NYT reports SCOTUS is adding the infamous 9th Circuit decision to their docket:

The Supreme Court added the Pledge of Allegiance to the docket for its new term on Tuesday, agreeing to consider whether public schools violate the Constitution by requiring teachers to lead their classes in pledging allegiance to the flag of “one Nation under God.”

The justices, who begin their daily session with heads bowed as the marshal intones “God save the United States and this honorable court,” accepted a case that like the affirmative-action and gay-rights cases of the last term places the court at the center of a heated public controversy.

The case is an appeal by a California school district of a decision that has been the subject of an intense national debate since the United States Court of Appeals for the Ninth Circuit, in San Francisco, issued it 16 months ago.

The Federal District Court in Sacramento initially dismissed a lawsuit brought by an atheist, Michael A. Newdow, who said he did not want his daughter exposed daily in her elementary school classroom to “a ritual proclaiming that there is a God.” The Ninth Circuit overturned that decision, first ruling in June 2002 that the words “under God,” added by federal statute in 1954, made the pledge itself unconstitutional.

In an amended opinion issued earlier this year, the court narrowed its ruling by confining it to the public school context, invalidating school policies that require teachers to lead willing students in the pledge. Ever since a Supreme Court decision on behalf of Jehovah’s Witnesses in 1943, public schools may not compel students to recite the pledge. The Supreme Court indicated today that it would address only the recitation of the pledge in public schools, not its constitutionality as a general matter.

The Supreme Court’s action today had several unusual elements that could have an impact on the eventual outcome. One was the decision by Justice Antonin Scalia not to participate in the case, an evident if unacknowledged response to a “suggestion for recusal of Justice Scalia” that Mr. Newdow sent to the court last month.

Quite interesting, especially the Scalia recusal. Surely, he’s no more predisposed on such a case than, say, Thurgood Marshall was on dozens of civil rights case he voted on?

And, while I resent the imposition of religious nonsense into state functions, this one strikes me as sufficiently innocuous–of the nature of getting a day off for Christmas–as to be a mere part of our social culture and not religious per se.

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James Joyner
About James Joyner
James Joyner is Professor and Department Head of Security Studies at Marine Corps University's Command and Staff College. He's a former Army officer and Desert Storm veteran. Views expressed here are his own. Follow James on Twitter @DrJJoyner.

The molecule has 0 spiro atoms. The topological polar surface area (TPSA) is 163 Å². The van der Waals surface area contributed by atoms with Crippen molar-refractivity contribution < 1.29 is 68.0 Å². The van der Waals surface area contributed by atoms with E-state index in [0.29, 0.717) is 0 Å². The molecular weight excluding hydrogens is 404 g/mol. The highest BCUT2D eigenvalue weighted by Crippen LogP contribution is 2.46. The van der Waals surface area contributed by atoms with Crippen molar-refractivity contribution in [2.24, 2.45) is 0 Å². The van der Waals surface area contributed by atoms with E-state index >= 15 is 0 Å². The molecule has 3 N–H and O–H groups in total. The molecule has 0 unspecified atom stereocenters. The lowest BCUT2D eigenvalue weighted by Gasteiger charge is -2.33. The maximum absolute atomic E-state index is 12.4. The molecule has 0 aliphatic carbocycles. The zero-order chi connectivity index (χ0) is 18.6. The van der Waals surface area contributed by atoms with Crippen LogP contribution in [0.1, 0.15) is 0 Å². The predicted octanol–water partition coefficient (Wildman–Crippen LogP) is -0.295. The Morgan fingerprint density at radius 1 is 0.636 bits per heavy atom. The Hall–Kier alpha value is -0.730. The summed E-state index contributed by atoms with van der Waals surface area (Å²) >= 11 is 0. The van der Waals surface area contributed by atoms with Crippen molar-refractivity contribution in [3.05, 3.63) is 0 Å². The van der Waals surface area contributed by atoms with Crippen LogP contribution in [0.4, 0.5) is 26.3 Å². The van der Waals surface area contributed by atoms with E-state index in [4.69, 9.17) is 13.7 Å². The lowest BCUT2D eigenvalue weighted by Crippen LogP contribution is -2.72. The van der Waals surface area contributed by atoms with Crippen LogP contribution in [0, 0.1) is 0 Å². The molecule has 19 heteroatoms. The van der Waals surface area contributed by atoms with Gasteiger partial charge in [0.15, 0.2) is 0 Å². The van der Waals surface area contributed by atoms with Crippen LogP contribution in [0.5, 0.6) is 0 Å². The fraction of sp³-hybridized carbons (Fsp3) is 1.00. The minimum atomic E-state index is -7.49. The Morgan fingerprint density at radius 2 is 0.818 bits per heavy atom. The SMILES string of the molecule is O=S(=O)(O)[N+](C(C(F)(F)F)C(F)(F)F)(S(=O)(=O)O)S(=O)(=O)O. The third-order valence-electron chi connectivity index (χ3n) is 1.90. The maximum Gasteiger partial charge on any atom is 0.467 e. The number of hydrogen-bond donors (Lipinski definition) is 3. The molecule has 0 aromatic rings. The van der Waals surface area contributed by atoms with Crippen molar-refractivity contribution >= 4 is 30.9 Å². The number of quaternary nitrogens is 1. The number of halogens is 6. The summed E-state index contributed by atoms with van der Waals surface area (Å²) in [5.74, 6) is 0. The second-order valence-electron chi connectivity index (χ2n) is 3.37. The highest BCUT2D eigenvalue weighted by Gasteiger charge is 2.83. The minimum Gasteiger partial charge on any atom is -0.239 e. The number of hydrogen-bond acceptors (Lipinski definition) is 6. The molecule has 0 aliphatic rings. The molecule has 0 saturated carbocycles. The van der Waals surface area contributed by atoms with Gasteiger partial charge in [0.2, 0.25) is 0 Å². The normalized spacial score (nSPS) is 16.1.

1. Norbizness says:

    I’ll only speak to the Scalia recusal. The reason for it is that he’s been making stump speeches at political rallies, declaring how he’d rule on this specific case before hearing oral argument, or probably even reading the transcript of argument from the 9th Circuit. (

    If you comment on a specific case, like “there’s no way we’re going to overturn the sentence of that child-killing son-of-a-bitch”, one can safely assume that you’ve lost your objectivity.

    The fact that Thurgood Marshall would be inclined to uphold civil rights legislation is a completely false analogy.

  2. James Joyner says:


    But Scalia isn’t a juror; he’s a Justice. Justices almost always have the case decided before oral arguments by the nature of their ideological backgrounds. Marshall wasn’t simply a liberal and a black man, he had previously been the chief attorney for the NAACP. Yet he didn’t recuse himself in cases brought by/argued by the NAACP. Nor should he have.

  3. Norbizness says:

    I think the main word in your post is “SUCH a case”. Scalia express opinions in THE case before it had been appealed. In any event, the main paragraph in the story you cited was:

    “It is extremely unusual, however, for a recusal to be sought or granted on the basis of a public statement of opinion on the legal issue before the court. Justice Scalia’s remarks were consistent with his often-stated views and were surprising only in their specific reference to the case, which had not yet been appealed to the Supreme Court”

  4. James Joyner says:


    True. And I could see that argument in a criminal case where an individual’s right to a “fair trial” is at stake. But this is a very broad public policy issue that will be decided only once. My guess is that the very question–is the reference to God in the Pledge constitutional–never occured to Scalia before the 9th Circuit controversy. But his public statements don’t alter the fact that he thought the argument assinine immediately, they merely make the fact known.